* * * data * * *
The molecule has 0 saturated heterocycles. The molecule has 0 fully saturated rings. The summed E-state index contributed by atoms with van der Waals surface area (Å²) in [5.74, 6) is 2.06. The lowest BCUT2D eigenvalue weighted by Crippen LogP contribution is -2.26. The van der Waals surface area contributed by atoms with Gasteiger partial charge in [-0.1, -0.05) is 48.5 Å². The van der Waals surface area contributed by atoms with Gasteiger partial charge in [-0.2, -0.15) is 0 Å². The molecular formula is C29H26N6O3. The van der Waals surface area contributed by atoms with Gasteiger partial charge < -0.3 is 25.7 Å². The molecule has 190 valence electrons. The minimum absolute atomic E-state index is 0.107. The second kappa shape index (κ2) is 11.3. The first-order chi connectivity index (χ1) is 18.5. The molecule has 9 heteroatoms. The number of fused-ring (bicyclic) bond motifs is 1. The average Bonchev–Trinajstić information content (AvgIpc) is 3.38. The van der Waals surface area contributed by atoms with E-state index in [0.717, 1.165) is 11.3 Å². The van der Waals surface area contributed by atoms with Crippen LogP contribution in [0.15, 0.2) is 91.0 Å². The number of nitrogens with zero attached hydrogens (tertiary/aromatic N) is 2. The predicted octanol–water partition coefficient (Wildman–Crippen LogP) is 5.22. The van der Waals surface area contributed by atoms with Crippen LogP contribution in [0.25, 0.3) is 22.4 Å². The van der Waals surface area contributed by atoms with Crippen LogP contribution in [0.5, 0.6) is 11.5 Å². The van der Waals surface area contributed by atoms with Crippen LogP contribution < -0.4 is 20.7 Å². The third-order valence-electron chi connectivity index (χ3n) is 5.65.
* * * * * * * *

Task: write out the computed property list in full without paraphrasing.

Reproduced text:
The molecule has 0 saturated heterocycles. The molecule has 0 fully saturated rings. The summed E-state index contributed by atoms with van der Waals surface area (Å²) in [5.74, 6) is 2.06. The lowest BCUT2D eigenvalue weighted by Crippen LogP contribution is -2.26. The van der Waals surface area contributed by atoms with Gasteiger partial charge in [-0.1, -0.05) is 48.5 Å². The van der Waals surface area contributed by atoms with Gasteiger partial charge in [-0.2, -0.15) is 0 Å². The molecular formula is C29H26N6O3. The van der Waals surface area contributed by atoms with Gasteiger partial charge < -0.3 is 25.7 Å². The molecule has 190 valence electrons. The minimum absolute atomic E-state index is 0.107. The second kappa shape index (κ2) is 11.3. The first-order chi connectivity index (χ1) is 18.5. The molecule has 9 heteroatoms. The number of fused-ring (bicyclic) bond motifs is 1. The average Bonchev–Trinajstić information content (AvgIpc) is 3.38. The van der Waals surface area contributed by atoms with E-state index in [0.717, 1.165) is 11.3 Å². The van der Waals surface area contributed by atoms with Crippen LogP contribution in [0.15, 0.2) is 91.0 Å². The number of nitrogens with zero attached hydrogens (tertiary/aromatic N) is 2. The predicted octanol–water partition coefficient (Wildman–Crippen LogP) is 5.22. The van der Waals surface area contributed by atoms with Crippen LogP contribution in [0.25, 0.3) is 22.4 Å². The van der Waals surface area contributed by atoms with Crippen LogP contribution in [0.5, 0.6) is 11.5 Å². The van der Waals surface area contributed by atoms with Crippen LogP contribution < -0.4 is 20.7 Å². The third-order valence-electron chi connectivity index (χ3n) is 5.65.